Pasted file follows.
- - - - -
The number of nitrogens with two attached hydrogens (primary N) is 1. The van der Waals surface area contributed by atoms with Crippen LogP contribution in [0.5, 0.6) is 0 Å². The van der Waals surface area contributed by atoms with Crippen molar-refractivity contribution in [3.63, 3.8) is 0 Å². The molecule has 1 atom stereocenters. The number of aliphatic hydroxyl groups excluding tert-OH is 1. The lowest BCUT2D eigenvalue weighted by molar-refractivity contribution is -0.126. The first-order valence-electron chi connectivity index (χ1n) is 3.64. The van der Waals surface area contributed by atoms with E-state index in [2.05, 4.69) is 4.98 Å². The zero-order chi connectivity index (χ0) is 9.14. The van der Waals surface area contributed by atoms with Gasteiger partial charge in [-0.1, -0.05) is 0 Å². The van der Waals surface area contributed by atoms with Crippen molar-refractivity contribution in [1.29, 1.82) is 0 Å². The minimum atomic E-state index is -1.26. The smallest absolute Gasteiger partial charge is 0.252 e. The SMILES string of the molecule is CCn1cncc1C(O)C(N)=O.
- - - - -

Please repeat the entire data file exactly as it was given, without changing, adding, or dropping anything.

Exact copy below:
The number of nitrogens with two attached hydrogens (primary N) is 1. The van der Waals surface area contributed by atoms with Crippen LogP contribution in [0.5, 0.6) is 0 Å². The van der Waals surface area contributed by atoms with Crippen molar-refractivity contribution in [3.63, 3.8) is 0 Å². The molecule has 1 atom stereocenters. The number of aliphatic hydroxyl groups excluding tert-OH is 1. The lowest BCUT2D eigenvalue weighted by molar-refractivity contribution is -0.126. The first-order valence-electron chi connectivity index (χ1n) is 3.64. The van der Waals surface area contributed by atoms with E-state index in [2.05, 4.69) is 4.98 Å². The zero-order chi connectivity index (χ0) is 9.14. The van der Waals surface area contributed by atoms with Gasteiger partial charge in [-0.1, -0.05) is 0 Å². The van der Waals surface area contributed by atoms with Crippen molar-refractivity contribution in [1.29, 1.82) is 0 Å². The minimum atomic E-state index is -1.26. The smallest absolute Gasteiger partial charge is 0.252 e. The SMILES string of the molecule is CCn1cncc1C(O)C(N)=O.